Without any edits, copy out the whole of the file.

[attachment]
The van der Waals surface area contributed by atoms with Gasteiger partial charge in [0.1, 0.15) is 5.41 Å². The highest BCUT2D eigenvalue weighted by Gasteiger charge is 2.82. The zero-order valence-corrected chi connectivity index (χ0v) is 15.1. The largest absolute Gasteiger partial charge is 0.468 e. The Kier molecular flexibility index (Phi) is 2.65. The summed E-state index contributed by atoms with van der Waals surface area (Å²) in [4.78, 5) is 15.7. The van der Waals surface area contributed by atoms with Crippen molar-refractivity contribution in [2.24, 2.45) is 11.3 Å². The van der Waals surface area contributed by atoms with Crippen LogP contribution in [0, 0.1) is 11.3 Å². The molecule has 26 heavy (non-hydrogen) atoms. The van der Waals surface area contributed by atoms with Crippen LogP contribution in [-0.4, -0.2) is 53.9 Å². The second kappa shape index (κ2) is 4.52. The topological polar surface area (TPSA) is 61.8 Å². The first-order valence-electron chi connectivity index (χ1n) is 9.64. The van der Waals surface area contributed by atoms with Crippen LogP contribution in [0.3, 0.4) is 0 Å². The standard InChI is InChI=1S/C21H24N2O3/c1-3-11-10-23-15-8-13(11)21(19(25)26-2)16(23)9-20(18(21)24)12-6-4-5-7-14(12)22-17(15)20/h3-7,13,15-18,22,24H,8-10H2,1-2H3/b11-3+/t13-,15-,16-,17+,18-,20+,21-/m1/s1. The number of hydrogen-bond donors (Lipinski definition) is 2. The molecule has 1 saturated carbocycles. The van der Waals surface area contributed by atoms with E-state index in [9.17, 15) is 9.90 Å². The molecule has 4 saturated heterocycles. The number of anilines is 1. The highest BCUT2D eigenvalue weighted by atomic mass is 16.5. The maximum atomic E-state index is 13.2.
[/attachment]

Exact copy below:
The van der Waals surface area contributed by atoms with Gasteiger partial charge in [0.1, 0.15) is 5.41 Å². The highest BCUT2D eigenvalue weighted by Gasteiger charge is 2.82. The zero-order valence-corrected chi connectivity index (χ0v) is 15.1. The largest absolute Gasteiger partial charge is 0.468 e. The Kier molecular flexibility index (Phi) is 2.65. The summed E-state index contributed by atoms with van der Waals surface area (Å²) in [4.78, 5) is 15.7. The van der Waals surface area contributed by atoms with Crippen molar-refractivity contribution in [2.24, 2.45) is 11.3 Å². The van der Waals surface area contributed by atoms with Crippen LogP contribution in [0, 0.1) is 11.3 Å². The molecule has 26 heavy (non-hydrogen) atoms. The van der Waals surface area contributed by atoms with Crippen LogP contribution in [-0.4, -0.2) is 53.9 Å². The second kappa shape index (κ2) is 4.52. The topological polar surface area (TPSA) is 61.8 Å². The first-order valence-electron chi connectivity index (χ1n) is 9.64. The van der Waals surface area contributed by atoms with Crippen LogP contribution in [0.3, 0.4) is 0 Å². The standard InChI is InChI=1S/C21H24N2O3/c1-3-11-10-23-15-8-13(11)21(19(25)26-2)16(23)9-20(18(21)24)12-6-4-5-7-14(12)22-17(15)20/h3-7,13,15-18,22,24H,8-10H2,1-2H3/b11-3+/t13-,15-,16-,17+,18-,20+,21-/m1/s1. The number of hydrogen-bond donors (Lipinski definition) is 2. The molecule has 1 saturated carbocycles. The van der Waals surface area contributed by atoms with E-state index in [9.17, 15) is 9.90 Å². The molecule has 4 saturated heterocycles. The number of anilines is 1. The highest BCUT2D eigenvalue weighted by atomic mass is 16.5. The maximum atomic E-state index is 13.2.